Another is here: Pablo Casals's "solo on violincello" (with orchestra accompaniment) in 1914. Columbia A5722. And on YouTube, there's a copy of the sublime Casals recording of the Bruch, with piano accompaniment, from 1923 (Columbia 68019-D).
4. Richard Tucker, with organ and choral accompaniment on the LP Kol Nidre Service (Columbia Records, 1978). Setting by composer Sholom Secunda. The Secunda setting was also used in the Yiddish-language film Kol Nidre (dir. Joseph Seiden, 1939) restored in 2012 by the National Center for Jewish Film. Now available in Blu-Ray and DCP! Apparently the Secunda setting was also used in the 1930 short Kol Nidre (Judea Films, Inc.; produced by Seiden, dir. Sidney M. Goldin). [Is the 1930 film extant?]
5. Cantor Lisa Levine, setting by Samuel Adler. Gems of the High Holy Days (Transcontinental Music, 1999).
6. The Immortal Cantor Yossele Rosenblatt (Cantors Assembly, 2007), 6-CD set, includes the 1913 recording heard (above) on the LOC National Jukebox.
7. Haifa Symphony Orchestra, Jewish Prayers (Mace Records, 1965?). Max Bruch’s setting of "Kol Nidrei" (sic) for cello. Soloist Hamissa Dor . Out of print LP.
8. The 6th movement of Beethoven's String Quartet in C# minor, Op. 131 (1826). On, for example, Emerson String Quartet, Beethoven: The Late String Quartets (Deutsche Grammophon, 2003).
9. The Electric Prunes, Release of an Oath: The Kol Nidre (Reprise, 1968). In English.
In spirit of the times, here's the liner note to this LP, written by someone named Jules B. Newman (about whom I can find no information).
Through the centuries and out of the travail of the past, man has many times, in his search for a better life, been forced by powers beyond his control to foreswear the principles of his fathers and to accept the yoke of a conqueror who might vanquish his body, but not his soul. But no man of principle can live with himself having foresworn the ideals that he lives by. In yearning to free his spirit of the conqueror's yoke, he has conjured up a psychological release that enables him to break the chains that bind him to any oath made under duress and in violation of his principles. Such a lament is the Kol Nidre - a prayer of antiquity which cleanses the spirit and enables man to start anew, with his eyes again on the stars.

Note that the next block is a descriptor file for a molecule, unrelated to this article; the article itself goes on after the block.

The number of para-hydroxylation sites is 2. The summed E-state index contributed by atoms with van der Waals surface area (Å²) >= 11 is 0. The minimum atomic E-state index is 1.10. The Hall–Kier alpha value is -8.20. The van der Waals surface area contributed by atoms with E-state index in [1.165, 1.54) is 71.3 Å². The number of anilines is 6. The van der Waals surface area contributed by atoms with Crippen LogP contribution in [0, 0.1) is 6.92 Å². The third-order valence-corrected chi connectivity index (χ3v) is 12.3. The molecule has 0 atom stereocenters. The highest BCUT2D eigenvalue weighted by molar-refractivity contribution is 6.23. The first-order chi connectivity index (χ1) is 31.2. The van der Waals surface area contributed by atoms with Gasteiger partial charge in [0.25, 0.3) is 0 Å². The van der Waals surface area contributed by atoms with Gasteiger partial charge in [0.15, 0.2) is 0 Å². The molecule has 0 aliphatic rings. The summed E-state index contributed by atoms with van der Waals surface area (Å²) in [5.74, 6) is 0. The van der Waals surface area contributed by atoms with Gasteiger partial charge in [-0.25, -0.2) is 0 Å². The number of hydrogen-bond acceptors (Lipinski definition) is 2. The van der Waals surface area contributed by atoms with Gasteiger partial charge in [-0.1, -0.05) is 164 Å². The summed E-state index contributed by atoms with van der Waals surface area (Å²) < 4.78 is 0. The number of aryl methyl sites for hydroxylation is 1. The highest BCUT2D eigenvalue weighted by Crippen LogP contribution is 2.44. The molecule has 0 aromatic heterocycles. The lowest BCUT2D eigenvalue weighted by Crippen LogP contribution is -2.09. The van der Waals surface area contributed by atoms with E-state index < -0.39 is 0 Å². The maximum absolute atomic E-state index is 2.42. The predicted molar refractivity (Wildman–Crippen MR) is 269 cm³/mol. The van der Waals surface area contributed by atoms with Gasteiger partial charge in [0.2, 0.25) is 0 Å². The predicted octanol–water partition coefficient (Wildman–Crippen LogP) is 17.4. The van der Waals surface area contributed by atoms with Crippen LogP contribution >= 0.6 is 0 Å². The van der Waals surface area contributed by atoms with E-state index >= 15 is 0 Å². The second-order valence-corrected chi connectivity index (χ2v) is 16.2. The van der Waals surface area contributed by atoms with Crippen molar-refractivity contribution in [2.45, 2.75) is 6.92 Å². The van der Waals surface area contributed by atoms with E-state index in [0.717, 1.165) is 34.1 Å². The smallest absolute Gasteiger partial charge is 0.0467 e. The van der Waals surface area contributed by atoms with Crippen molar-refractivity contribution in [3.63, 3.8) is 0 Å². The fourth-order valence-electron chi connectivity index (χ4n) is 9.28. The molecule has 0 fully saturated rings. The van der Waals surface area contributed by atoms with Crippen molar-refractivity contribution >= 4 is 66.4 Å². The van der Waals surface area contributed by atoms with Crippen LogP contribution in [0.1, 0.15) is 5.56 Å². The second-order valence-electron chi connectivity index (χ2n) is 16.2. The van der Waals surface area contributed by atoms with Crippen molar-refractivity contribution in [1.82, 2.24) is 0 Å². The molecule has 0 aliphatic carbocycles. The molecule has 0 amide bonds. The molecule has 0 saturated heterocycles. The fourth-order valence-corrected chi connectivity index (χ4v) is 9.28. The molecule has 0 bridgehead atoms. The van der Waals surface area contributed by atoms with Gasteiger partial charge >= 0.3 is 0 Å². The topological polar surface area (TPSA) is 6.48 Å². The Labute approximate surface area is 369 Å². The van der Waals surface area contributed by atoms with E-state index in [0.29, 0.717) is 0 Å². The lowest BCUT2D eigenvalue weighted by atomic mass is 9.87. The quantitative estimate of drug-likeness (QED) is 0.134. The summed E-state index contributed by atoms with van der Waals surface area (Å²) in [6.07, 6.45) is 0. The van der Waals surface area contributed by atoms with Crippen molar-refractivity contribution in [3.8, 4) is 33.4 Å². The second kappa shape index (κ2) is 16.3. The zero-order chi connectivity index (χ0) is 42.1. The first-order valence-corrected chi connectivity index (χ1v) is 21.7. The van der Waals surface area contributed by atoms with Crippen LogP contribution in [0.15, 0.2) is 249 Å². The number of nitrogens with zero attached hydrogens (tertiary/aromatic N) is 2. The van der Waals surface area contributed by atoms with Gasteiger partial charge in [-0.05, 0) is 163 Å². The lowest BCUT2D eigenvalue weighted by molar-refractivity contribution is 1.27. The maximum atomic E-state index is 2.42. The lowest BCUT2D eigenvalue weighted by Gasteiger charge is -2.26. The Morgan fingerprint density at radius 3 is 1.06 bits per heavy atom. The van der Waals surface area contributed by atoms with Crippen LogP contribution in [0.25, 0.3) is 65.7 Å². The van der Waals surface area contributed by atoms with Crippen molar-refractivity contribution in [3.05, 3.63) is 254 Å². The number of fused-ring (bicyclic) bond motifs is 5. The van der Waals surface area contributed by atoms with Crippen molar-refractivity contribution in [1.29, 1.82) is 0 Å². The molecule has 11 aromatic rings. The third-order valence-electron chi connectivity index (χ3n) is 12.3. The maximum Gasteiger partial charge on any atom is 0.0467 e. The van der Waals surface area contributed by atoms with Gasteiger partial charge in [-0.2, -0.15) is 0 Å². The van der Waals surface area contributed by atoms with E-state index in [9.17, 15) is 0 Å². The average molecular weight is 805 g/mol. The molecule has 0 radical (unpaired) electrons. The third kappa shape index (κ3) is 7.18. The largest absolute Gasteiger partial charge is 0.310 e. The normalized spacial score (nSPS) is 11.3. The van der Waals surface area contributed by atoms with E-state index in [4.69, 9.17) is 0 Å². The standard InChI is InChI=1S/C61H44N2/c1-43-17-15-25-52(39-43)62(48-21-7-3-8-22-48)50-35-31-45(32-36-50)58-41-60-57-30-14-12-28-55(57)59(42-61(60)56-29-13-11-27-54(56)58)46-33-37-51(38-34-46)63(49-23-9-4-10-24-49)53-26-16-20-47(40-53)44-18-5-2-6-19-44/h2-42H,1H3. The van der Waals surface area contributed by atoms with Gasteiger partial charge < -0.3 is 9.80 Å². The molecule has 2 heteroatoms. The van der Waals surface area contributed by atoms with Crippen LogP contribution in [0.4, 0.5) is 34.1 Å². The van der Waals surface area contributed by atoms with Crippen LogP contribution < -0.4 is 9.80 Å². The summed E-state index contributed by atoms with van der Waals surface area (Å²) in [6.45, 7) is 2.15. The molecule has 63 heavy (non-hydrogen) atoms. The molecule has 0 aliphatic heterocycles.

This, then, is the music of the Kol Nidre, which is as modern and meaningful today as when it was first written. David Axelrod has brought the music into a contemporary stance by blending the melodies of the centuries with today's contemporary sounds. David Hassinger has taken the efforts of David Axelrod and, with his provocative talents, has in turn blended them into this artful presentation by The Electric Prunes.
And this media archaeology about the presence of Kol Nidre ends with another surprising turn -- in an Afghanistan war zone in 2009. The Jolliet sitar version of the incantation led the Canadian Broadcast Corporation to produce this radio documentary -- The Kol Nidre in Kabul -- for its series Outfront. Listen at www.kolnidre.org/cbc-outfront-documentary.
Producer Harold Levy wrote on the website words we might think serendipitous with the creation of Michael Gordon's "All Vows" and the new All Vows by Bill Morrison and cellist Maya Beiser.
The Kol Nidre has exercised a powerful religious and musical influence over the centuries. One of the adjectives most commonly used to describe the Kol Nidre -- the opening prayer recited on the eve of Yom Kippur -- is “haunting”. The great cellist Jacqueline Du Pré is said to have asked that her recording of Kol Nidre be played by her bedside as she lay dying. “She knew music, and she knew her urgent need: to hear the haunting strains of this mysterious, magical melody, leading into a personal and communal song of remembrance and of promise”, a writer Joann G. Breuer] noted. Other commonly used adjectives include “plaintive”, “meditative”, “intoxicating” and “liberating."
|His Master's Voice, CSD-1499, UK (1963 LP) **** EMI Classics, Bruch: Kol Nidrei (2002)|
In 2007, EMI Classics issued the CD box set Jacqueline Du Pré: The Complete Recordings (#04167) with 17 discs!
|Du Pré || Beiser|